Yet another problem is that product names and company names are changing which in itself again leads to outdated information and links. It is also problematic when pages are moved or reorganized without updating links that reference these pages.

In most cases, there is no control authority or instance that watches over what is offered on the network. Hardly any editorial reviews are performed and anybody can go public by simply posting electronic content as he likes.

All these problems become more serious as the network grows. The more complex and convoluted the network structure gets, the more difficult it gets to hit those pages that contain information of interest.

There are solutions that try to overcome some of the aspects outlined above. Some pages are for example equipped with a site map that gives a user, once he has reached a particular site, a quick overview of the structure and organization of the respective site. It is a disadvantage of these site maps that they are static in the sense that they are hardly user customizable.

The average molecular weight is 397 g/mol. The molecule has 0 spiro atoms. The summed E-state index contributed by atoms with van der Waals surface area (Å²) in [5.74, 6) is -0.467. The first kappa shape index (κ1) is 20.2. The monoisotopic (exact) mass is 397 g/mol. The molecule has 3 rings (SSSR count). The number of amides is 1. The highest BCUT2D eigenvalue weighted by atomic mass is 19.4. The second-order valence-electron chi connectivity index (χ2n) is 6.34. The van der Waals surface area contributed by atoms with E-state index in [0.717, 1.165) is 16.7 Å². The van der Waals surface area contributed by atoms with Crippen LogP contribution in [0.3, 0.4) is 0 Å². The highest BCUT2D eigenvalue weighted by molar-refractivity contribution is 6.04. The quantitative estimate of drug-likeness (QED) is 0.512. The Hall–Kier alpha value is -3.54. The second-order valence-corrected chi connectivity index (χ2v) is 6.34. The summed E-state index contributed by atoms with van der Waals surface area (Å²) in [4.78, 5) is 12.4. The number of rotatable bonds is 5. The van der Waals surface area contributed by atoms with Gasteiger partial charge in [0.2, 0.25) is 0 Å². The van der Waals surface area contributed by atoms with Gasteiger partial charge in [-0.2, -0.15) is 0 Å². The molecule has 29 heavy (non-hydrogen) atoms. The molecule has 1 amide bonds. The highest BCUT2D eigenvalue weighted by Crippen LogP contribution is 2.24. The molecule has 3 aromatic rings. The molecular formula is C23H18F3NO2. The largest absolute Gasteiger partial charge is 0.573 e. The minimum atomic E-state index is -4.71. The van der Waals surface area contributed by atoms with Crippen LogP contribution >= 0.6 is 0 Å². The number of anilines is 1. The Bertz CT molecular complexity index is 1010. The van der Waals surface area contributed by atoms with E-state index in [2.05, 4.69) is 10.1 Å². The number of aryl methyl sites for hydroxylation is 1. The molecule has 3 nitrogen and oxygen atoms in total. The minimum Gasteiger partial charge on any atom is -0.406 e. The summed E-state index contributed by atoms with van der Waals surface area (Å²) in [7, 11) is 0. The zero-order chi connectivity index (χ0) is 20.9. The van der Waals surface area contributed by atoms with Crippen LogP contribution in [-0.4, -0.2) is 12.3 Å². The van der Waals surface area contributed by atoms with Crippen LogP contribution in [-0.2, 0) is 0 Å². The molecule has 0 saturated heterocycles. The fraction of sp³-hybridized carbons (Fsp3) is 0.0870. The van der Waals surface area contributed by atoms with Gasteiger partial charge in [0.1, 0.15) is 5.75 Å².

In view of the above, it is possible to formulate the following general design goals for future network generations: (1) enhanced site server functionality (e.g., by improving the software used on the server side); (2) enhanced page behavior; and (3) enhanced site architecture.

The problem with these general design goals is that their realization would involve different entities. A cooperation of these entities, however, is unlikely, since there are diverging interests for some of them. As with many ambitious projects, they are prone to fail.

It is thus an object of the present invention to provide a scheme that improves the navigation inside networks, and more specifically, that improves the identification and retrieval of pages that are considered to be of interest to or useful for the user.

SUMMARY OF THE INVENTION

According to the present invention, a page filter system is employed. Electronic content in the form of pages and/or decks are registered with the page filter system.